NEW YORK (Reuters) – Private equity firm KKR & Co Inc <KKR.N> reported an 11% jump in after-tax distributable earnings in the first quarter on Wednesday, driven by growth in asset sales and management fees ahead of the coronavirus-linked market turmoil.
After-tax distributable earnings rose to $355.3 million in the quarter through March, from $314.1 million a year earlier, KKR said. This translated to after-tax distributable earnings of 42 cents per share, in line with the average analyst forecast, according to data from Refinitiv. KKR’s shares were up 2.3% in early afternoon trading on Wednesday.
Private equity firms such as KKR were forced to mark down the value of many of their funds following a sharp decline in global markets in February and March amid economic fallout from the pandemic, which shut down large swaths of the economy.
The value of KKR’s private equity portfolio depreciated by 12% in the quarter, while its alternative credit and leveraged credit funds fell by 16% and 13% respectively.
However, KKR said the value of its global infrastructure funds rose 18%. During the quarter, KKR sold its German fiber-optic network company Deutsche Glasfaser to private equity firm EQT <EQTAB.ST> and Canadian pension fund OMERS for a reported 2.8 billion euros ($3.03 billion).
KKR’s peers have also reported declines in the values of their funds in the first quarter. Last week, Apollo Global Management Inc <APO.N> said its private equity portfolio depreciated by 21.6% in the first quarter, while its credit funds declined 9% in aggregate.
In April, Blackstone Group Inc <BX.N> reported a 21.6% slump in its private equity portfolio, while opportunistic and core real estate funds fell by 8.8% and 3.9%, respectively. Carlyle Group Inc <CG.O> said its private equity funds fell by 8% in the quarter, while credit funds fell by 21%.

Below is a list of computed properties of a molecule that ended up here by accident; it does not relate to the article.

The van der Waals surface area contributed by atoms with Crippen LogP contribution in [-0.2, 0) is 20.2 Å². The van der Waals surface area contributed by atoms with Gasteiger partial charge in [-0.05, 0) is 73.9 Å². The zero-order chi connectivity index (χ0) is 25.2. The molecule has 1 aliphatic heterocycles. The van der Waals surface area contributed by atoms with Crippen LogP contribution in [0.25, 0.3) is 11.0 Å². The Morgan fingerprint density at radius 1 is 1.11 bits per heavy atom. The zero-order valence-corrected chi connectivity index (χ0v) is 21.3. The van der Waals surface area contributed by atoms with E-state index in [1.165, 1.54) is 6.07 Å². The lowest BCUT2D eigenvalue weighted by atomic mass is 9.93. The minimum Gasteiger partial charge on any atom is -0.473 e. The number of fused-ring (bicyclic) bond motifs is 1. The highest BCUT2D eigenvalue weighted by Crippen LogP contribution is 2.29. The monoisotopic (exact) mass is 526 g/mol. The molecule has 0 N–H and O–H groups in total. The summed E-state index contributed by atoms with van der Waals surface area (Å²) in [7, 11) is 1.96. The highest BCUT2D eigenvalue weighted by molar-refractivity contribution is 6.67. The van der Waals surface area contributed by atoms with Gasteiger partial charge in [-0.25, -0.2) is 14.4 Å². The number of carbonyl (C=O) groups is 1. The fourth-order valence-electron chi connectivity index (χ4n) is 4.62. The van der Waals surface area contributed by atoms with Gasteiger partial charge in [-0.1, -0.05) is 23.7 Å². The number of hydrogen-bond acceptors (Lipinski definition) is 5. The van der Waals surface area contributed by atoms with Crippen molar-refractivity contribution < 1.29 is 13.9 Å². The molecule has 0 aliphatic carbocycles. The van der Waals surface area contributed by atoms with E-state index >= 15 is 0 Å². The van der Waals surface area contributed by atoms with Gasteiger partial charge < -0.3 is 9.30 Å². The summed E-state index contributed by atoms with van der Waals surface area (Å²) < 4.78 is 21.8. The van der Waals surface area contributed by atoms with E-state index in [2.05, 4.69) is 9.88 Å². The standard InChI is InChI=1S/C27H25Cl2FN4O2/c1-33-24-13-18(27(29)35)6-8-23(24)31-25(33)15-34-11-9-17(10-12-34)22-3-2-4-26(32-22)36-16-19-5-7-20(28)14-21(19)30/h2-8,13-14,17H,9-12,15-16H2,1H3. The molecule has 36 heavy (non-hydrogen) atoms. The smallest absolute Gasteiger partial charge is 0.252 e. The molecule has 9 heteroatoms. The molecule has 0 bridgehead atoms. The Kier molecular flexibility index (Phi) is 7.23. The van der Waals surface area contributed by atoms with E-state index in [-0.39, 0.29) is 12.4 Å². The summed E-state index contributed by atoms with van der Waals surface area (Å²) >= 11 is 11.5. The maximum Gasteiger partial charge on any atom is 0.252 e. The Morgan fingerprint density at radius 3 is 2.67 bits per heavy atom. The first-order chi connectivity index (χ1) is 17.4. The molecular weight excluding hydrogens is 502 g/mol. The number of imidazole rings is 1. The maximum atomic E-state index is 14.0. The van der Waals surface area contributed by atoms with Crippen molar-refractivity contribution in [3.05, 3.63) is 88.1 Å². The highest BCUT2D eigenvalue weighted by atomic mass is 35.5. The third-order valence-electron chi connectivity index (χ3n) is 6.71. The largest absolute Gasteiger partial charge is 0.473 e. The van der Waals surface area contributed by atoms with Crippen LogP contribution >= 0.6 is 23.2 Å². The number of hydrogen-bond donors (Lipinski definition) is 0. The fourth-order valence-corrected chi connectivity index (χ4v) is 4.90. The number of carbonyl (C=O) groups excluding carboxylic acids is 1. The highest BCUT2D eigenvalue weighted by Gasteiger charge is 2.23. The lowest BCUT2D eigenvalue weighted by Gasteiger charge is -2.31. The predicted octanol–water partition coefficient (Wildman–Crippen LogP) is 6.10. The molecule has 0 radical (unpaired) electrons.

KKR reported a net loss of $1.3 billion under generally accepted accounting principles (GAAP) in the quarter, compared with a net income of $701 million a year earlier. This takes into account the mark-to-market valuations of its funds, even if paper losses have not been realized.
KKR said it has made about $8 billion in new investments since the onset of the pandemic, partly by snapping up junk-rated loans and bonds.
“We are using the target list we’ve been building over the last few years,” KKR Co-president Scott Nuttall said during a conference call with analysts on Wednesday. “And investing into companies we know and like at risk reward levels we find attractive.”
At the end of March, KKR had $207.1 billion in assets under management, down from $218.4 billion three months earlier.
KKR declared a quarterly dividend of $0.135 per share.
(Reporting by Chibuike Oguh in New York; Editing by Bernadette Baum and Tom Brown)